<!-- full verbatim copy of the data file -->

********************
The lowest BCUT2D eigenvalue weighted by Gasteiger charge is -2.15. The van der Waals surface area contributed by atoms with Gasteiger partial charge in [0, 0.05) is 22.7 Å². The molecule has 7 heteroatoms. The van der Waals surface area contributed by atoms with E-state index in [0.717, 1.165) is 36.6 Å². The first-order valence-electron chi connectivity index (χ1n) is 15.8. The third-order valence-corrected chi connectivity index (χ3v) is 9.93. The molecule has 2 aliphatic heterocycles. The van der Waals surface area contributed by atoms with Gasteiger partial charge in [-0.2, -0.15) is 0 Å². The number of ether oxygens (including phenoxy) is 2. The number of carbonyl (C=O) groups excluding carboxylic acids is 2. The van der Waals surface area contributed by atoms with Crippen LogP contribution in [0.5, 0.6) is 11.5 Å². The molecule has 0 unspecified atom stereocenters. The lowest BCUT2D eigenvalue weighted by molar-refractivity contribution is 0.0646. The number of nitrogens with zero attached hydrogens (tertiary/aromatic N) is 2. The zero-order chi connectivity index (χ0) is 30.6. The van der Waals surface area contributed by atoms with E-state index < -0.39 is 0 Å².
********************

The lowest BCUT2D eigenvalue weighted by Gasteiger charge is -2.15. The van der Waals surface area contributed by atoms with Gasteiger partial charge in [0, 0.05) is 22.7 Å². The molecule has 7 heteroatoms. The van der Waals surface area contributed by atoms with E-state index in [0.717, 1.165) is 36.6 Å². The first-order valence-electron chi connectivity index (χ1n) is 15.8. The third-order valence-corrected chi connectivity index (χ3v) is 9.93. The molecule has 2 aliphatic heterocycles. The van der Waals surface area contributed by atoms with Gasteiger partial charge in [-0.2, -0.15) is 0 Å². The number of ether oxygens (including phenoxy) is 2. The number of carbonyl (C=O) groups excluding carboxylic acids is 2. The van der Waals surface area contributed by atoms with Crippen LogP contribution in [0.5, 0.6) is 11.5 Å². The molecule has 0 unspecified atom stereocenters. The lowest BCUT2D eigenvalue weighted by molar-refractivity contribution is 0.0646. The number of nitrogens with zero attached hydrogens (tertiary/aromatic N) is 2. The zero-order chi connectivity index (χ0) is 30.6. The van der Waals surface area contributed by atoms with E-state index < -0.39 is 0 Å².